Home Rights News Transitional justice bodies finally functional

Transitional justice bodies finally functional


The Commission of Investigation on Enforced Disappeared Persons (CIEDP) is set to start registering complaints from conflict victims beginning April 14.

The CIEDP, formed to look into conflict-era cases, announced its plan of action on Friday, a day after the government formalised commission’s regulations. This marks the start of commission’s task formally. “Now that we have the regulations, the commission has become fully functional,” said Lokendra Mallick, chair, CIEDP. “But we still lack an Act to criminalise the act of disappearance.”

Despite forming the CIEDP last year, the government so far has ignored the Supreme Court order to criminalise the act of disappearance and torture. Besides, Nepal is a signatory to the Convention against Torture and Other Cruel, Inhuman or Degrading Treatment or Punishment.

After the government dilly-dallied to draft the bill even after a year, the commission in February drafted the bill and forwarded it to the government. However, the concerned ministry is yet to be forward the draft to the Cabinet for endorsement. The conflict victim organisations and human rights community have been questioning the intention of the government, saying why such a toothless body was formed.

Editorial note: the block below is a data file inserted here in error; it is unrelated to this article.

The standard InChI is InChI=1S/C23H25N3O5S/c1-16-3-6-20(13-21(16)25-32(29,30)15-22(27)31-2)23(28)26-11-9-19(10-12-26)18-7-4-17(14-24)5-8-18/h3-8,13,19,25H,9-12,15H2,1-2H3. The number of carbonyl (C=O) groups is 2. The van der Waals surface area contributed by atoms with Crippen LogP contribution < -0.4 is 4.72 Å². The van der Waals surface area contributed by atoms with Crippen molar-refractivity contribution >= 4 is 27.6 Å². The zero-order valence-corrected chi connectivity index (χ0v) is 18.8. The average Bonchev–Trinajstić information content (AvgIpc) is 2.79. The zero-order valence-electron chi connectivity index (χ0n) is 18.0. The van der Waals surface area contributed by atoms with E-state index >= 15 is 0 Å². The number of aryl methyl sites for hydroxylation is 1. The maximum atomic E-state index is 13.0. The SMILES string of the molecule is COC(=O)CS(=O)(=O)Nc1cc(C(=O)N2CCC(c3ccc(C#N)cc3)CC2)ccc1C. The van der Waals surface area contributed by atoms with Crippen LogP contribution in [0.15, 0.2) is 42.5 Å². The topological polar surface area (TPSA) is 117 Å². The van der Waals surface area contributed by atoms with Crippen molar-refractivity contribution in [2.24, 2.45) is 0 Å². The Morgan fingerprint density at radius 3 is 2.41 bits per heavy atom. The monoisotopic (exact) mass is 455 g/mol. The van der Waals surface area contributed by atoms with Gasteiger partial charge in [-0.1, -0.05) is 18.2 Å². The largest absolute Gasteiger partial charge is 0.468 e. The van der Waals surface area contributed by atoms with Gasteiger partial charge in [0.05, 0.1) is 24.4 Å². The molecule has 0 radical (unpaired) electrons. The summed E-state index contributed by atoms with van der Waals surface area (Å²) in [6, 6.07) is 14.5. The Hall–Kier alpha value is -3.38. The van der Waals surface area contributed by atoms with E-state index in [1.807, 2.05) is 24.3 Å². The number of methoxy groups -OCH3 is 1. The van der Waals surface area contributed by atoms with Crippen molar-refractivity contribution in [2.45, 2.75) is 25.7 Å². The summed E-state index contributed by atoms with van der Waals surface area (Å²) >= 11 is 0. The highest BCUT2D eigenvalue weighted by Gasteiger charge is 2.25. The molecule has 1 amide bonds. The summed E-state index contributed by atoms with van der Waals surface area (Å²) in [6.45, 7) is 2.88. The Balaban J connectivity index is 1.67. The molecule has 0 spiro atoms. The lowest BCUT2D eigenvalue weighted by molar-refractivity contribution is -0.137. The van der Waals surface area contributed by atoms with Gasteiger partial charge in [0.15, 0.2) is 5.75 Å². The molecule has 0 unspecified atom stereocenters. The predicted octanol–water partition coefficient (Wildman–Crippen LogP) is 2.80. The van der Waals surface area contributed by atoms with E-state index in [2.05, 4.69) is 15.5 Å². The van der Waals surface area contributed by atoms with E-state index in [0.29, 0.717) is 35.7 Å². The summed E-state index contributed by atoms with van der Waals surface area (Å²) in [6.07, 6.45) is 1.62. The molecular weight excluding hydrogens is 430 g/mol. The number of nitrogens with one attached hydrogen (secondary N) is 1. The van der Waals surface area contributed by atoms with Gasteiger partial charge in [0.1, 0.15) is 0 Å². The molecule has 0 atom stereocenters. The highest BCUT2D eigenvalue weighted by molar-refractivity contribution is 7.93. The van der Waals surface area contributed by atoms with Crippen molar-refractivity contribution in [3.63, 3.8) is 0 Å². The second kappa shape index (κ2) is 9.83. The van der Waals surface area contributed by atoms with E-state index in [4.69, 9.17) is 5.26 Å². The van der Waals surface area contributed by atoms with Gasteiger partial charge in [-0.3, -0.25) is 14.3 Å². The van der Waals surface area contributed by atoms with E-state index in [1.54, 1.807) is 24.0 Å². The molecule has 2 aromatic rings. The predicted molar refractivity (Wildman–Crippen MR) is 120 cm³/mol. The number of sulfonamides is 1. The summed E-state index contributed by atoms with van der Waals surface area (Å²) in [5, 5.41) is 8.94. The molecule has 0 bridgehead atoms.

The government formalised the regulations only after eight months. The delay in formalising the regulation seriously hampered the business of the commission.

Without the law, the CIEDP’s role will be limited to keeping records. “We cannot recommend action against those found guilty after investigation,” said Mallick.

The commission plans to collect complaints through Local Peace Committees (LPCs), which were actually set up to distribute compensation and relief package in all 75 districts. Due to lack of time, the commission could not set up its own complaint-collecting centres at the local level.

The commission plans to collect complaints from the victims till mid July. The commission will be accepting complaints at the centre as well as taking up any case provided by credible secondary sources.

The National Human Rights Commission, the International Committee of the Red Cross, Informal Sector Service Centre are among those organisations that have documented incidents of disappearance.

The government had formed transitional justice bodies—CIEDP and the Truth and Reconciliation Commission (TRC)—14 months ago to look into conflict-era cases. However, the government delayed in passing their regulations, which hampered the task of the commissions. The government is yet to amend the Transitional Justice Act in line with international practices and values as directed by the Supreme Court.

Besides, the commissions are understaffed, while the government is yet to release required budget for them. In lack of legal framework and infrastructure, the commissions limited their activities to holding interaction with conflict victims so far.

Meanwhile, the TRC has been consulting with conflict victims, rights defenders and members of civil society for setting up oversight mechanism to monitor the LPCs as they call the victims for filing their complaints.

TRC Chair Surya Kiran Gurung said they would also start registering the complaints from the victims from mid-April. “But we want to set up an oversight mechanism to oversee registering of the complaints at the LPCs,” said Gurung.



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